ELLICOTT CITY, Md. — The stage was set for potential flash flooding---heavy rain contributing to run off, run off testing the drainage along Main Street in Ellicott City and creating torrents downstream.
Two years ago, Chris McIntyre had flood waters rise to a level just below his second floor window and it took months for him to get over the experience.
“When I moved back, and I was in the same situation and it started raining,” recalled McIntyre. “I mean I had never really had a panic attack like that and I was just shaking… grabbed the dog out of the car, left and said, ‘I can’t come back’.”
Howard County oversaw the removal of debris from the channels beneath the city leading up to this storm, which at its peak had only downed a handful of trees causing modest power outages spread across the county, but no flooding in Ellicott City.
“We’re well prepared,” said Howard County Executive Calvin Ball. “We’ve been working hard and our hope is that this fast-moving storm will get past us in short order, but until then we’re going to stay vigilant.”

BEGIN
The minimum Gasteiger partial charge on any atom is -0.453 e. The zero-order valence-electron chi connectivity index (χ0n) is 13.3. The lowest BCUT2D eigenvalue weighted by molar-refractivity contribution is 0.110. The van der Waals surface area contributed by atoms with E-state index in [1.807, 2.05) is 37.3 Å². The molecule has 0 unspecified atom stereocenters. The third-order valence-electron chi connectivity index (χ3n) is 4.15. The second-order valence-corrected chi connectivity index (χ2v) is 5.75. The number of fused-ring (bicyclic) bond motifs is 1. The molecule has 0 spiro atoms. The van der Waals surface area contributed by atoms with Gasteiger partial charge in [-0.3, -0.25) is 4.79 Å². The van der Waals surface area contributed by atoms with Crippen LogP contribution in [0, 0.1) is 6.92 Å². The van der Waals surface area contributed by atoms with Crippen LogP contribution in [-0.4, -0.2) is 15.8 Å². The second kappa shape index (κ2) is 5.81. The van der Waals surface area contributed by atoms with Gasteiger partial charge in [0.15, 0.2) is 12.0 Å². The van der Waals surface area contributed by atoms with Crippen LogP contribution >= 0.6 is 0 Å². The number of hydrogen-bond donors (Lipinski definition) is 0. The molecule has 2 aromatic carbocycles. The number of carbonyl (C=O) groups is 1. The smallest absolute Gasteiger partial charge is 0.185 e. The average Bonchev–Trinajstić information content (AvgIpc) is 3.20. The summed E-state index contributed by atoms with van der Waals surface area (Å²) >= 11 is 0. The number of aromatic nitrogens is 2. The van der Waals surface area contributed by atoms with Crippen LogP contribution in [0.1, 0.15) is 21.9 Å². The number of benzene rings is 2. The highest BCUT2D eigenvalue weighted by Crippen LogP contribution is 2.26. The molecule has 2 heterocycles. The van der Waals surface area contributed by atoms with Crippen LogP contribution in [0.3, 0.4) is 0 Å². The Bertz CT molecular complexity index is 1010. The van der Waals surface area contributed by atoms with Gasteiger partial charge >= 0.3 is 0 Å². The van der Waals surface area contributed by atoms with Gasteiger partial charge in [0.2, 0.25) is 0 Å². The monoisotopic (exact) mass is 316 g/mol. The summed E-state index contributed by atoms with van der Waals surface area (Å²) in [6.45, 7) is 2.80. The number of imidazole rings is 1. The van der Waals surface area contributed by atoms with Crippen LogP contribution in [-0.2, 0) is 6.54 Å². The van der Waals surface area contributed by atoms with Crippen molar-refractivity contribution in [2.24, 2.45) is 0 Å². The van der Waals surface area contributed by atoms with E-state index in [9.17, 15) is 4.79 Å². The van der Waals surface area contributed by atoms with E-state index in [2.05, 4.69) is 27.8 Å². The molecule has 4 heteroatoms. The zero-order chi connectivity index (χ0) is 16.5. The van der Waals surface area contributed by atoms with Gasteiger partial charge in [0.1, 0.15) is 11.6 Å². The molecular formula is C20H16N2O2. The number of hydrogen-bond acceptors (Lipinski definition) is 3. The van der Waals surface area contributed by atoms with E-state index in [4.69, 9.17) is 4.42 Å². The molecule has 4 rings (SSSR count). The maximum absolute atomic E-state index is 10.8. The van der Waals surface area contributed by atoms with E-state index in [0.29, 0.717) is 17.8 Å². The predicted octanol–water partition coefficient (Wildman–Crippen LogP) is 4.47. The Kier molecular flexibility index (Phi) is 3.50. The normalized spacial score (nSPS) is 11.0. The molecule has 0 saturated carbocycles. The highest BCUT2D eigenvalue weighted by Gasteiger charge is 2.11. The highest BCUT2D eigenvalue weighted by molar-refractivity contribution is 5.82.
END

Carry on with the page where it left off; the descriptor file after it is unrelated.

As will Chris McIntyre who credits the delicate balance of the storm’s duration and its volume of rain with sparing the city any flooding.
“If you get three to five inches down here that’s a lot of rain, but not in 10 hours. At six hours and five hours it is and a little less than that---it might stop raining. It’s always going to be the runoff.”
And it will always bring a measure of anxiety to the flood-weary city until the county can take real steps to change the drainage system beneath all of this history.
“I know they’re doing what they can when they can, but for someone like me, it’s been four years. It’s been two floods. It’s been many storms,” said McIntyre. “We have the alert system. We have the action plan now, which is all great, but we’re never going stop Mother Nature and we’re never going stop the runoff so the quicker we can get this done, the safer this place will be.”